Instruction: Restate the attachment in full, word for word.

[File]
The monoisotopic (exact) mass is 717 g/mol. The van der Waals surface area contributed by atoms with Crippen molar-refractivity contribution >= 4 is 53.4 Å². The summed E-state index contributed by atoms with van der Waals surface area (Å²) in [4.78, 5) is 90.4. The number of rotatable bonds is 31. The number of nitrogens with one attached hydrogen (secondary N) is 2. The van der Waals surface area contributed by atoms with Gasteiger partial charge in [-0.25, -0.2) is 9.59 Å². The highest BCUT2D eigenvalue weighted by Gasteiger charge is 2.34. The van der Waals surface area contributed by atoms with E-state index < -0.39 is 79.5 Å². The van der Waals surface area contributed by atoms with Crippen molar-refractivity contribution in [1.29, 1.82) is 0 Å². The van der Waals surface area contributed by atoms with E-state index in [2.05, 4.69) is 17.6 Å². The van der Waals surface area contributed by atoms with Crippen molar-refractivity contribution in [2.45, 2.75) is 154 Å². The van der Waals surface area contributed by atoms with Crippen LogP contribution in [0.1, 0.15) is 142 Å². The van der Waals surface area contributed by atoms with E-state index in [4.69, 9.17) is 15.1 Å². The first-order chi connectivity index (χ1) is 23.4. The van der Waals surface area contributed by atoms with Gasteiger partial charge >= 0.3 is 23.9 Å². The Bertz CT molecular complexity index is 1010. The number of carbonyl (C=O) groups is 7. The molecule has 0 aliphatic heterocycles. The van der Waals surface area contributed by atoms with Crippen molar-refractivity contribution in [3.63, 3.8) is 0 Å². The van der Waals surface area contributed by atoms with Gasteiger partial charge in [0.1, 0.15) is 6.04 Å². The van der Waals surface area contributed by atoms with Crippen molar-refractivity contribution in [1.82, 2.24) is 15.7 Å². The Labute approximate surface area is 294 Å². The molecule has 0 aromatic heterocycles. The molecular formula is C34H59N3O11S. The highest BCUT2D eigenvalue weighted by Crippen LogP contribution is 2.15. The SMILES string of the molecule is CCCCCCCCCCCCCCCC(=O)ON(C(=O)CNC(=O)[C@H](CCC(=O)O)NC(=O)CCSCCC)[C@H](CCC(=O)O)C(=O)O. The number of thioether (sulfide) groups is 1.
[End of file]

The monoisotopic (exact) mass is 717 g/mol. The van der Waals surface area contributed by atoms with Crippen molar-refractivity contribution >= 4 is 53.4 Å². The summed E-state index contributed by atoms with van der Waals surface area (Å²) in [4.78, 5) is 90.4. The number of rotatable bonds is 31. The number of nitrogens with one attached hydrogen (secondary N) is 2. The van der Waals surface area contributed by atoms with Gasteiger partial charge in [-0.25, -0.2) is 9.59 Å². The highest BCUT2D eigenvalue weighted by Gasteiger charge is 2.34. The van der Waals surface area contributed by atoms with E-state index < -0.39 is 79.5 Å². The van der Waals surface area contributed by atoms with Crippen molar-refractivity contribution in [1.29, 1.82) is 0 Å². The van der Waals surface area contributed by atoms with E-state index in [2.05, 4.69) is 17.6 Å². The van der Waals surface area contributed by atoms with Crippen molar-refractivity contribution in [2.45, 2.75) is 154 Å². The van der Waals surface area contributed by atoms with Crippen LogP contribution in [0.1, 0.15) is 142 Å². The van der Waals surface area contributed by atoms with E-state index in [4.69, 9.17) is 15.1 Å². The first-order chi connectivity index (χ1) is 23.4. The van der Waals surface area contributed by atoms with Gasteiger partial charge >= 0.3 is 23.9 Å². The Bertz CT molecular complexity index is 1010. The number of carbonyl (C=O) groups is 7. The molecule has 0 aliphatic heterocycles. The van der Waals surface area contributed by atoms with Crippen molar-refractivity contribution in [3.63, 3.8) is 0 Å². The van der Waals surface area contributed by atoms with Gasteiger partial charge in [0.1, 0.15) is 6.04 Å². The van der Waals surface area contributed by atoms with Crippen molar-refractivity contribution in [1.82, 2.24) is 15.7 Å². The Labute approximate surface area is 294 Å². The molecule has 0 aromatic heterocycles. The molecular formula is C34H59N3O11S. The highest BCUT2D eigenvalue weighted by Crippen LogP contribution is 2.15. The SMILES string of the molecule is CCCCCCCCCCCCCCCC(=O)ON(C(=O)CNC(=O)[C@H](CCC(=O)O)NC(=O)CCSCCC)[C@H](CCC(=O)O)C(=O)O. The number of thioether (sulfide) groups is 1.